Troy, Mo. - Change, no matter how necessary, is never easy.
For Roger Mauzy, ending a two-decade career in Lincoln County was far from an easy decision, but it was the best for him and his family.
On Sept. 7, Mauzy traded his position as a lieutenant with the detective bureau of the Troy Police Department for a position as a patrol officer with the St. Charles Police Department.
He said it was anything but an easy decision – and he talked to his wife and prayed about it before finally decided to accept the position.
Mauzy said he chose to accept the job because it was best for his career path, but he will continue to live in Lincoln County, because the area has been so kind to him and his family – and he wants to continue that relationship.
“In the last 20 years, I have been able to see this community grow,” he said. “I’m beyond humbled to have been able to have served Lincoln County and the City of Troy for the last 20 years. “The support (law enforcement) has from the community is wonderful.”
Mauzy will also rejoin former Maj. Raymond Floyd, who left the Troy Police Department in February, and is now a captain with the St. Charles Police Department.
Mauzy said he learned a great deal working under Floyd in Troy, and he used those lessons leading his fellow detectives.
“One of the things Ray taught me working underneath him is never to ask anyone to do anything you aren’t willing to do,” Mauzy said. “I told the other detectives just because we’re detectives, that doesn’t mean we’re still not cops.
“If someone is in the lobby needing to speak to an officer, we go speak to them.”
Mauzy continued to say Floyd was an asset to Lincoln County – and he will be an asset to St. Charles County.
“He’s by far the best leader I’ve worked with in 20 years,” Mauzy said. “He never downgraded you, or put you down.
“He’s the kind of leader everyone wants to work for.”
A Warrenton native, Mauzy started his law enforcement career with the Lincoln County Sheriff’s Office before joining the Troy Police Department in 2005. At the time, he said there were fewer deputies, but the coverage area was the same as it is now.
“Coming from a county as big as Lincoln County, your backup could be 30 minutes or longer (back in 2000),” Mauzy said. “Backup comes in the city much faster.”
Once Mauzy joined the Troy PD, he first arrived as a patrol officer, then moved to the K9 division, then finally to narcotics, where he has spent the predominance of his career.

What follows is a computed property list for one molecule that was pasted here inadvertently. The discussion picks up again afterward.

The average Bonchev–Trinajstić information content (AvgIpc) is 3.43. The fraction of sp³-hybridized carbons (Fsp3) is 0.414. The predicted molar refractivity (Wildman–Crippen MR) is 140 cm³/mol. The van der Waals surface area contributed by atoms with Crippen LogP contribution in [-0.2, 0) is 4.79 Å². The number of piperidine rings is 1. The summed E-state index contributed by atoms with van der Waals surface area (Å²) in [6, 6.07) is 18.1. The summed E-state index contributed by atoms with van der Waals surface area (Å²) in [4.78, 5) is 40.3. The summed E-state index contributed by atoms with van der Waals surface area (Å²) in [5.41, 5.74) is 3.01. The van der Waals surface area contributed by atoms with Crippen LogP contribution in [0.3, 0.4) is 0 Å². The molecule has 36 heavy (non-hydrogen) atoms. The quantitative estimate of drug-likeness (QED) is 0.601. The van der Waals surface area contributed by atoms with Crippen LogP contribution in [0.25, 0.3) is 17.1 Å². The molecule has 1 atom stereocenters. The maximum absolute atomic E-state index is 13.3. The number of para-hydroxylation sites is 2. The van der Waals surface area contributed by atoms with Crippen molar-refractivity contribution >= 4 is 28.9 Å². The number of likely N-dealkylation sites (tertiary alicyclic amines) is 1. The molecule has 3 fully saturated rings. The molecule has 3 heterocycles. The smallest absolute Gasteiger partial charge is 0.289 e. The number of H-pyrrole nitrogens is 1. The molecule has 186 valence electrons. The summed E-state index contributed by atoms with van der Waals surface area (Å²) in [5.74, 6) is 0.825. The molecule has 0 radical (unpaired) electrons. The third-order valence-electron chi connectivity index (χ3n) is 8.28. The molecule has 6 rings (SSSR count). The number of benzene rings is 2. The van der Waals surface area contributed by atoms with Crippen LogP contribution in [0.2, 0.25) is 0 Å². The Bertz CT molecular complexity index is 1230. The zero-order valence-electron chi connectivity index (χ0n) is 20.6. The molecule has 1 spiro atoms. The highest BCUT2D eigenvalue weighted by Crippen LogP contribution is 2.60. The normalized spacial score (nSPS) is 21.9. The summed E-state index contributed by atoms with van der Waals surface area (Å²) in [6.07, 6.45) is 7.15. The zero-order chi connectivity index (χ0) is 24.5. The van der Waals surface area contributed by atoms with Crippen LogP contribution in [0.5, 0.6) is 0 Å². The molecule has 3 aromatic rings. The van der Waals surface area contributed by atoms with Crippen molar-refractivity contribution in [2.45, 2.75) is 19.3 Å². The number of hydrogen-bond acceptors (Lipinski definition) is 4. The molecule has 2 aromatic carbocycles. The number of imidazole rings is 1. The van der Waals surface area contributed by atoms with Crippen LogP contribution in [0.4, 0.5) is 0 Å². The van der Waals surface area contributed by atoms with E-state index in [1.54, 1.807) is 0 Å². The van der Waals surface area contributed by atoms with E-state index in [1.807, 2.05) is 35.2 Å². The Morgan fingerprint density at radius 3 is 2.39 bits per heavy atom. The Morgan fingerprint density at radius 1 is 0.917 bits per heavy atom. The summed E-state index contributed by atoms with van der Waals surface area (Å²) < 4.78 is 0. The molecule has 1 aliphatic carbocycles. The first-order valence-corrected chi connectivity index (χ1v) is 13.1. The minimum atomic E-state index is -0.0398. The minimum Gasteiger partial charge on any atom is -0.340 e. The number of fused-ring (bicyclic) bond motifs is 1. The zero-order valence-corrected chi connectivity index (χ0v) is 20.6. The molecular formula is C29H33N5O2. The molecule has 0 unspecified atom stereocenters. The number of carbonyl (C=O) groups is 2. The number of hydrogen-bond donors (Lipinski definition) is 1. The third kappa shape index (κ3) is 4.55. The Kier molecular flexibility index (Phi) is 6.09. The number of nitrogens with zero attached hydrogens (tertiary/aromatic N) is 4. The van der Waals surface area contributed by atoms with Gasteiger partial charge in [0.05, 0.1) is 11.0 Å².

He also said it is also where he has seen the toughest points of his career.
“The toughest part is seeing how these drugs destroy families,” Mauzy said. “I’ve seen some terrible, terrible things, such as close friends, tear their families apart, because of drugs.
“I’ve heard people’s parents tell me they’re waiting for us to come to their door telling us their child’s dead.”
Mauzy is convinced the vast majority of illicit drug users want to get help, but are unable to, which frustrates him – and made his job as a narcotics detective even more difficult.
“Most of the people who do it don’t want to do it,” he said. “They want out, but the treatment centers are so full, they can’t get the help they need.
Getting methamphetamine, fentanyl and other common drugs off the streets of Troy has been Mauzy’s mission for over a decade as a detective, but seeing people locked up isn’t an outcome he prefers.
“Taking people to prison is not something I want to do,” he said. “ There’s nothing to like about that.
“I became a police officer to help people.”
Mauzy knows he is leaving a city that still has a narcotics problem, but he hopes he did he a small part during his time in law enforcement to make things better.
“I would like to think I have made a difference in this community in the last 20 years,” he said. “Ninety-five percent of my career spent in narcotics. It would be naive of me to say there isn’t still a drug problem in this county, because I know there is, but I know these officers who are still currently serving this community are making their best efforts to try and combat the drug problem, along with every other crime that is occurring in this community.”
Though he knows he’s leaving the Troy PD in good hands, Mauzy said there will be some good and bad that comes with heading southeast to St. Charles.
“It is bittersweet. Taking this new position comes with benefits I don’t have here,” he said. “Here (in Troy), I have the flexibility to all my son’s practices and games. In St. Charles, I’m not going to have that flexiblility.
“There are ups and downs with both.”
Over the last 20 years, Mauzy said he’s been able to meet and work with some great people, and he will take that with him always.
“The friendships I’ve built with the community and the officers I’ve been able to work with here are my favorite memories,” he said.